What Are Glass Noodles?

A Guide to Buying, Cooking, and Storing Glass Noodles

Glass Noodles in a bowl

The Spruce / Julia Hartbeck

Glass noodles (also known as cellophane noodles) are long, gelatinous noodles found in dishes from soups to stir-fries to hot pot across China and Southeast Asia. While most people refer to this ingredient as a glass noodle, most versions of this food aren't transparent. It's commonly an opaque white or brown thread, skinny and long, that gets most of its flavor from the foods surrounding it. Easy to use and cook, glass noodles are the type of starch anyone can get behind, especially since the ingredient is gluten-free.

Fast Facts

  • Cook Time: 3 to 5 minutes 
  • Other Names: Cellophane noodles, Chinese vermicelli, fensi, bean thread noodles
  • Main Ingredient: Water and starch (mung beans, potatoes, sweet potatoes, tapioca)
  • Substitutes: Rice vermicelli, soba noodles, angel hair pasta

What Are Glass Noodles

Though some glass noodles look fairly clear, most of the noodles under this moniker have a cloudy, opaque look and can be either snowy white, light gray, or subtle shades of brown. This all depends on what the starch is used, be it mung beans, potatoes, sweet potatoes, or tapioca.

The most common glass noodles use mung beans or sweet potatoes. For example, in China most glass noodles are created with mung bean flour, whereas in Korea it's common to find noodles made with sweet potato starch and under the name dangmyeon. Another popular name for this noodle is cellophane noodle, which is just as common on packaging as glass noodles.

Glass noodles are made by making a slurry with processed mung bean or other flour and water, which gets mixed, pulled, washed, and eventually stretched. To make the long slender noodle, the mixture gets pressed through what looks like a giant sieve. Then the strands are draped over dowels and dried.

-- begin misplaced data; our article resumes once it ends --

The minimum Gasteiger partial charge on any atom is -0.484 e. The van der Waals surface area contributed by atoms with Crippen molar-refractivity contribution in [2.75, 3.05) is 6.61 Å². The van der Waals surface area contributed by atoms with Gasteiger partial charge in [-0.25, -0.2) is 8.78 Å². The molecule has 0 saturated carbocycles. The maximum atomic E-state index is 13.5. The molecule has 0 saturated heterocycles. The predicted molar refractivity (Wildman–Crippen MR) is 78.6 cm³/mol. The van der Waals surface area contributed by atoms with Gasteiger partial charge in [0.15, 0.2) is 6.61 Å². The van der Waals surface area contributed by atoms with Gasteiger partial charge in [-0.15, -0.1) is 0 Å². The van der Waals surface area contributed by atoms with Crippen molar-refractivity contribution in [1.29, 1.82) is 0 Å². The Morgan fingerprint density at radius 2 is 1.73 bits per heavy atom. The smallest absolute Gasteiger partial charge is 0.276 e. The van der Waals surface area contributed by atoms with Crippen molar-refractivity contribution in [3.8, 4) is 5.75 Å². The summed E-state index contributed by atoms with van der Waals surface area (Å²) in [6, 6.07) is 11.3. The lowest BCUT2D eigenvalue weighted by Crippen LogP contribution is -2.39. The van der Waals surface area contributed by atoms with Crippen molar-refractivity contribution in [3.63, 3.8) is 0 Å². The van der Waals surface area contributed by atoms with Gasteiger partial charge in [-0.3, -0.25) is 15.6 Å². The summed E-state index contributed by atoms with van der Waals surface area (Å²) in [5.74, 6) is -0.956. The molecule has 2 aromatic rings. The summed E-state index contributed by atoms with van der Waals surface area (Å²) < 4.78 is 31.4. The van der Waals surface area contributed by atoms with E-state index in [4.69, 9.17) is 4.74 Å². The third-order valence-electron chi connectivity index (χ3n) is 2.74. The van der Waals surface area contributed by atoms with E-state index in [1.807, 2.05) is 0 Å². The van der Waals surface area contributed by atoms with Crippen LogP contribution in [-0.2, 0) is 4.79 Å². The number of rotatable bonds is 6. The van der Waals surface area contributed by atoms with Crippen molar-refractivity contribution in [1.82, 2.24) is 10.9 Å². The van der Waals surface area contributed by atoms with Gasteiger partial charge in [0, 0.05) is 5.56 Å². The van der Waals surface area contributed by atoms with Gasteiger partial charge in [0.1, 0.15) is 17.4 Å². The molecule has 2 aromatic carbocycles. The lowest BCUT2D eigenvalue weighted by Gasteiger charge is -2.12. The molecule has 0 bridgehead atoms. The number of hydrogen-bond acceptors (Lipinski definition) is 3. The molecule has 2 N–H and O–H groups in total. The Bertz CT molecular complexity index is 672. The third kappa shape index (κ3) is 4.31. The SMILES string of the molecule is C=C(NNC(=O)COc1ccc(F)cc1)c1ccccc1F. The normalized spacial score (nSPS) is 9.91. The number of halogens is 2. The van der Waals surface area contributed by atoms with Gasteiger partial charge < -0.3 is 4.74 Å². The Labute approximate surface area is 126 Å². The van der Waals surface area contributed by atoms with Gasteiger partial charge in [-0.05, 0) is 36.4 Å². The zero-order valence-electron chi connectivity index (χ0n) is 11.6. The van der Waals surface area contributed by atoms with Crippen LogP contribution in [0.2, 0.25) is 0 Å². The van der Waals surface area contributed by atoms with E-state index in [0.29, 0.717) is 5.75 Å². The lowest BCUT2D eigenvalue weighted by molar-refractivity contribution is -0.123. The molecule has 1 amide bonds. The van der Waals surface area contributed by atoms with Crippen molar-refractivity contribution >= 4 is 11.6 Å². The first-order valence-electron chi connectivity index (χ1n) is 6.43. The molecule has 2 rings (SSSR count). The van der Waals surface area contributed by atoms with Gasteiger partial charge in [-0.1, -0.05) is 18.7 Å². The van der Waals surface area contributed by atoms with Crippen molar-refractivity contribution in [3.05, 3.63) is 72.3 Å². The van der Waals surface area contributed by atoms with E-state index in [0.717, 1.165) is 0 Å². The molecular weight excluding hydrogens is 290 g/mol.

Glass Noodles vs. Rice Vermicelli

While both of these foods are gluten-free, glass noodles are commonly made with mung bean flour while vermicelli is made with rice. Rice vermicelli is also always a solid white and doesn't have the transparency of glass noodles. It's easy to get the two foods confused. Aside from looking similar, both ingredients get used in soups, stir-fries, and served cold in salads.

Glass Noodle Uses

One of the best things about glass noodles is they can be served hot, tepid, or cold. Hot glass noodles are found in soups and hot pot to give the dishes some heft and starchy notes. Many stir-fries and noodle dishes get served at room temperature, which works just fine for this ingredient.

Unlike wheat noodles, the glass noodle doesn't get so sticky when it cools, which means when you chill it and stuff into a rice paper roll with shrimp, lettuce, and minced pork and there's still that pleasant, refreshing chew. It's also a great noodle for a cold salad dressed with peanuts, lime, cilantro, and other bold ingredients. Unlike other noodles, these can be deep-fried for a puffy, crunchy texture.

How to Cook With Glass Noodles

Dried glass noodles can be boiled for about three to five minutes depending on the thickness. They can also sit in warm water and soften that way. Once cooked, toss into a hot pan with sauteed vegetables and sauce for a savory noodle dish. Or add the glass noodles into a soup or hot pot set up. If making a salad, chill the noodles for about an hour before and serve cold.

Cooked glass noodles in a bowl

The Spruce / Julia Hartbeck

What Does It Taste Like

On their own, glass noodles don't have much flavor. They are bland with the slightest chew and a tinge of starchy sweetness. The noodles soak in the nuances of the dish, so if put in spicy broth the glass noodles will be savory with some heat. Or if mixed with a soy sauce-based sauce, the glass noodles will impart a salty, umami note.


Many Asian dishes call for glass noodles, which can be great in noodle dishes with vegetables, stuffed into rice paper to make spring rolls, and put into a variety of soups. Serve them cold and in a hearty noodle salad.

Where to Buy Glass Noodles

When sourcing glass noodles, also look for them under the names cellophane noodles, bean thread noodles, or Chinese vermicelli. Most of the time, glass noodles are found in the Asian section of a grocery store or in abundance in Korean and Chinese markets. There are plenty of types, mostly imported, but not a lot of variety when it comes to taste or style. Also check the gluten-free area of the supermarket.


Like regular pasta, glass noodles should be kept in a cool, dry place away from any moisture. It's best to hold them in a sealed jar or bag. The noodles will last several months or even a year when stored properly.